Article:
Some of us may recoil at the words righteous and righteousness. We hear them as self-righteous which is not what Jesus has in mind. Once again, it is Jesus’ Spirit infused within that provides the difference. It tunes up our antennas to the world around us. Then it moves us to reject vice and to practice virtue. We can rest assured that our righteous efforts will meet with Jesus’ approval when he comes in glory.

Homilette for Wednesday, December 3, 2008

Memorial of St. Francis Xavier, priest

(Isaiah 25:6-10, Matthew 15:29-37)

During what the Church calls “Ordinary Time” weekday mass readings are not coordinated. In this long period she assigns a first reading and a gospel passage with different themes in order to give mass-goers maximum exposure to Scripture. During Advent, however, she selects a first reading from the Old Testament and a gospel to show how Jesus fulfills the anticipation of the people of Israel. Today, for example, the prophet Isaiah tells how God will prepare a banquet for all peoples in honor of lowly Israel who preserved faith in Him. In the gospel passage Jesus, a descendant of Israel, does just that. First, he assists those who are usually left out – the blind and the lame – as he addresses the masses. Then he feeds everyone large portions of bread and fish.
Because we can count on God to keep His promises, we ready ourselves for Christ’s return during Advent. But the preparations themselves convey special blessings. It is like the story Garrison Keillor tells of wintertime in rural Minnesota where he grew up. His school principal once matched children from the country with “snow parents” who would give them shelter in case a winter storm prevented their return home after school. Keillor remembers being assigned to a family whose house had a statue of the Blessed Virgin in its front yard. One afternoon when school was dismissed early and he was waiting for the school bus, he went to the house to meet the family. He introduced himself to the woman at the door simply as her “snow child.” The woman invited him in and told him to sit down while she called her husband. In the meantime, she brought him cookies and milk.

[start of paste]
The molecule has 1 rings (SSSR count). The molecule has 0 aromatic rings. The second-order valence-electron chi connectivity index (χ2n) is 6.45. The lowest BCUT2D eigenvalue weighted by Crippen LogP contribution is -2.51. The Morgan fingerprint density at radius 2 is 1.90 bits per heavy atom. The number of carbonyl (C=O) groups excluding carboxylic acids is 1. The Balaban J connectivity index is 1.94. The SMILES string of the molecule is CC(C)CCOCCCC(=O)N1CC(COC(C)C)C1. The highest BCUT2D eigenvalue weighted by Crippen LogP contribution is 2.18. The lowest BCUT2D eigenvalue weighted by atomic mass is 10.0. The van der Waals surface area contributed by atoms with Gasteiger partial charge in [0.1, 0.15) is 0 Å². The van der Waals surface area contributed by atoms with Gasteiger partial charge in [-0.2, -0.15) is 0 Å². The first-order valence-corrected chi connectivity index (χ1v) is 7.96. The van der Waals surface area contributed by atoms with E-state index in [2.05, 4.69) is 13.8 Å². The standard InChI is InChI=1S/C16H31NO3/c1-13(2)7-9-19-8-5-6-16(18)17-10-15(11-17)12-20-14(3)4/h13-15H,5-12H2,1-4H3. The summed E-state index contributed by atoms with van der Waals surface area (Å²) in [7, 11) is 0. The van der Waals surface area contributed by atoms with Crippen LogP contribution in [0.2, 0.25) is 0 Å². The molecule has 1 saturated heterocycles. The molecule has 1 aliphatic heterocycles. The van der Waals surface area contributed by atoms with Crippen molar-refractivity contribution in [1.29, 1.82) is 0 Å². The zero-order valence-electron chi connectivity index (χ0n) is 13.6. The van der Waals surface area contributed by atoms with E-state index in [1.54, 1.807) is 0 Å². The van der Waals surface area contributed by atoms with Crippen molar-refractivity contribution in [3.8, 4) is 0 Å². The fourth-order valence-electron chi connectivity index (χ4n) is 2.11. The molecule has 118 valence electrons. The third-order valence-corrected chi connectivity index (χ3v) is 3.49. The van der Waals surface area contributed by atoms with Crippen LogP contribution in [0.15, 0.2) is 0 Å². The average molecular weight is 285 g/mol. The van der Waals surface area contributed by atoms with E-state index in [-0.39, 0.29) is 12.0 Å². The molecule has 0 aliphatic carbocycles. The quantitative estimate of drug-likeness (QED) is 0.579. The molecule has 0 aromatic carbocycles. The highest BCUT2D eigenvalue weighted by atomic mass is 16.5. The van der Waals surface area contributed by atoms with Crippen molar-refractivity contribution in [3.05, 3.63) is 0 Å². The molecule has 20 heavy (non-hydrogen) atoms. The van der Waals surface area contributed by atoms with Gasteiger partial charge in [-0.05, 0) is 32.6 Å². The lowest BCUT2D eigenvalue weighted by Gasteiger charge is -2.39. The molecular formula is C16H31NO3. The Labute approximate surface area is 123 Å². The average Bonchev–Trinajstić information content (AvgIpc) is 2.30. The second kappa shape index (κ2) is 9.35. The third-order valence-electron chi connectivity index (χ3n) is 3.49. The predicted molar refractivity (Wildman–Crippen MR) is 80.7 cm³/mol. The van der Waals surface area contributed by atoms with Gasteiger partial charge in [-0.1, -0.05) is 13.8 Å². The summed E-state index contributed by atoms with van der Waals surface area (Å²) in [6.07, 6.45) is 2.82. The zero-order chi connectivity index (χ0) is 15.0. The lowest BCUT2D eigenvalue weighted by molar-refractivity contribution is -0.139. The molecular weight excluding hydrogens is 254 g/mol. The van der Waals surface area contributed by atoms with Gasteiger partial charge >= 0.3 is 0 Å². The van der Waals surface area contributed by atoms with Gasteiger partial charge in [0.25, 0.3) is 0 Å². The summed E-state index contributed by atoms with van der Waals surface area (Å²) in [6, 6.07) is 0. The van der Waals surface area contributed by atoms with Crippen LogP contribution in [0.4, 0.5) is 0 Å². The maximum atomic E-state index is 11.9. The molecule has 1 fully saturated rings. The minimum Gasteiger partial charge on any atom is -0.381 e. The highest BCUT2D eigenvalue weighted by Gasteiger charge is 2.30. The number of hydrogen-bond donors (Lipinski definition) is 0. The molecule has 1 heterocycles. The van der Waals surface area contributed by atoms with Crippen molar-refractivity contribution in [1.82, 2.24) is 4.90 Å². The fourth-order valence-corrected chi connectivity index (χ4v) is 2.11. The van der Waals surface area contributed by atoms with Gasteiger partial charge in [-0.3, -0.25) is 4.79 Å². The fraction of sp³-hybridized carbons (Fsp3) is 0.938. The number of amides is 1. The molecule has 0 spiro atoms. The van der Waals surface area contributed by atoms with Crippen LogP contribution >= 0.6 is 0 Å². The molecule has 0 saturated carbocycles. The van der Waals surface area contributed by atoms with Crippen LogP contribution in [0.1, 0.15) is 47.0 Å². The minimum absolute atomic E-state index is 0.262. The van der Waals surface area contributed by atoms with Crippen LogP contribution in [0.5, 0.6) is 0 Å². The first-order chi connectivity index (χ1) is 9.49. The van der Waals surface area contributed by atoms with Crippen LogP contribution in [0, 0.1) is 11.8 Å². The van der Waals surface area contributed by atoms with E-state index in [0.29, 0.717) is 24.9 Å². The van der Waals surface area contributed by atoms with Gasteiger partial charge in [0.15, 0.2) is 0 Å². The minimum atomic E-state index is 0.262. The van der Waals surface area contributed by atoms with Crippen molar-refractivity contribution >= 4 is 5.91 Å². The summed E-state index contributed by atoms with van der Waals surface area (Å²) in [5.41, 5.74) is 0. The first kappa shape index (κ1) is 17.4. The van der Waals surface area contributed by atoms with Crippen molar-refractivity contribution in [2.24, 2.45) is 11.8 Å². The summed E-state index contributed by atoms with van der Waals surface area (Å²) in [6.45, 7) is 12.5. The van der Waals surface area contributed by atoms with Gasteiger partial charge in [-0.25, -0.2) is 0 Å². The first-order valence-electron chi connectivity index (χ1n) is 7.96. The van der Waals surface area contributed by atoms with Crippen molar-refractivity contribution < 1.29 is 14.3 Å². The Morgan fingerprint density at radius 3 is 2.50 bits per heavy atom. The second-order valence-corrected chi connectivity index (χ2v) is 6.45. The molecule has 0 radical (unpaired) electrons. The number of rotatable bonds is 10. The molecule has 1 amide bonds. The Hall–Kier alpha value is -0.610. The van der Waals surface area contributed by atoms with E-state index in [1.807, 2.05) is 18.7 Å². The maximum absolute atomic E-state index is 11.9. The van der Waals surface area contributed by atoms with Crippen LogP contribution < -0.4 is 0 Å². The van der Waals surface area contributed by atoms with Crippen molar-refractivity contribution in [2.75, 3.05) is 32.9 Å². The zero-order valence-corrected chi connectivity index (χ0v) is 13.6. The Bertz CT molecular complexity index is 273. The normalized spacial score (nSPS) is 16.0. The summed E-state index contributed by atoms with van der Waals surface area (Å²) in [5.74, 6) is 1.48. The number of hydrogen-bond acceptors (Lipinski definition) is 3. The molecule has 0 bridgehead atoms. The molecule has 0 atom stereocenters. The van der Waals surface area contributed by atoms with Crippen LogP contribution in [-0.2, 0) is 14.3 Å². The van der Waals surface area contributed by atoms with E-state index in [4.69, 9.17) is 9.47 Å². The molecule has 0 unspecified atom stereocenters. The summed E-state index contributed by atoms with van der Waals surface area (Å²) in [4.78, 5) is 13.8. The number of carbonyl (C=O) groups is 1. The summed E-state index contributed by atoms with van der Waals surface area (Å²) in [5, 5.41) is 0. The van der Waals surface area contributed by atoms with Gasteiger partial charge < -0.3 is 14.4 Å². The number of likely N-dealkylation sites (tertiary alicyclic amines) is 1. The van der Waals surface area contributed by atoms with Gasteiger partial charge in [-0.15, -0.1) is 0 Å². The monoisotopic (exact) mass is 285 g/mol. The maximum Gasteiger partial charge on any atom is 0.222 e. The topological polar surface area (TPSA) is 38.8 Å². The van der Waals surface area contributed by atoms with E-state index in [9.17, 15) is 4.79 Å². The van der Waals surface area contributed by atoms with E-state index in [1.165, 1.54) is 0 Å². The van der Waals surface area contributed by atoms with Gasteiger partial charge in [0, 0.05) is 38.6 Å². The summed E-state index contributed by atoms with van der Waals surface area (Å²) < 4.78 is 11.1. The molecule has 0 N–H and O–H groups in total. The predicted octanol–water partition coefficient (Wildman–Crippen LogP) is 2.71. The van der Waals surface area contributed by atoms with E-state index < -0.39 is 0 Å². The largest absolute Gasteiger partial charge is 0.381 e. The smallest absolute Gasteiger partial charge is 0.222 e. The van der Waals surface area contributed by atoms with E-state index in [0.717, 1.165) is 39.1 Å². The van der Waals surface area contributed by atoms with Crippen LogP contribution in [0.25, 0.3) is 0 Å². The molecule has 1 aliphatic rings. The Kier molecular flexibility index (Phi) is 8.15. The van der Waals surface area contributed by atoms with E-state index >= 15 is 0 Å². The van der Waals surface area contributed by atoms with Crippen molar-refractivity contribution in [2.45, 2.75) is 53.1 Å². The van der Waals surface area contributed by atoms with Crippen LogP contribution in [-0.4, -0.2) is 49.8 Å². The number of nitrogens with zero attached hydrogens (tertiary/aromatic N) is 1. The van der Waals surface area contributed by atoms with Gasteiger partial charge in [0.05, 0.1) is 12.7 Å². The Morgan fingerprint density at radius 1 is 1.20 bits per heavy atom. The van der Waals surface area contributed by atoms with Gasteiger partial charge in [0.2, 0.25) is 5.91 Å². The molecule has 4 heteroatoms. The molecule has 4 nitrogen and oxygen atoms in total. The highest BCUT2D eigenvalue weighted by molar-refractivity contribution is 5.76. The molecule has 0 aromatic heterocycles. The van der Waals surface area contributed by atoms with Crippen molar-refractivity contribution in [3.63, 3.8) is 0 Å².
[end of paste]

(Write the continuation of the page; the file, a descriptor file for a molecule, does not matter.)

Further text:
As Minnesotans in winter are sure to get heavy snowfalls, we can be sure of Christ’s eventual return in glory. Also, like Minnesotans preparing for snow, we ready ourselves for that climatic day during Advent. Finally, like the young Garrison Keillor, in our preparations we experience moments of grace.

Homilette for Tuesday, December 2, 2008

Tuesday of the First Week of Advent

(Isaiah 11: 1-10, Luke 10:21-24)

The prison minister related the kind of story she hears over and over again. A small black man, who apparently just arrived in the city, was wrongly accused of purse-snatching. That the fellow was hardly aware of what was happening was so obvious that the arraigning judge released him on reconnaissance. The poor man was still left homeless and just about penniless.

Even if one believes that the legal system is both fair and functional, he or she should still realize that such misfortunes as what befell the black man in the story happen with some regularity. Especially those without money to pay professional fees are vulnerable to miscarriages of justice. There are also abuses at the other end of the spectrum. The rich sometimes “get away with murder” because they can afford clever attorneys who manipulate the system.

In the first reading today the prophet Isaiah announces that all injustices are coming to an end. A Messiah, he says, will be born to establish righteousness throughout the land. He will hear the cases of the poor along with the rich. He will prosecute villains and allow the innocent to walk with heads high. As a result, there will be a truly peaceful society with the equivalent of Asians and Africans, capitalists and communists, surgeons and street sweepers all taking care of one another. The message of Advent is that this vision has been realized in Jesus of Nazareth and will be universalized shortly when he returns in glory.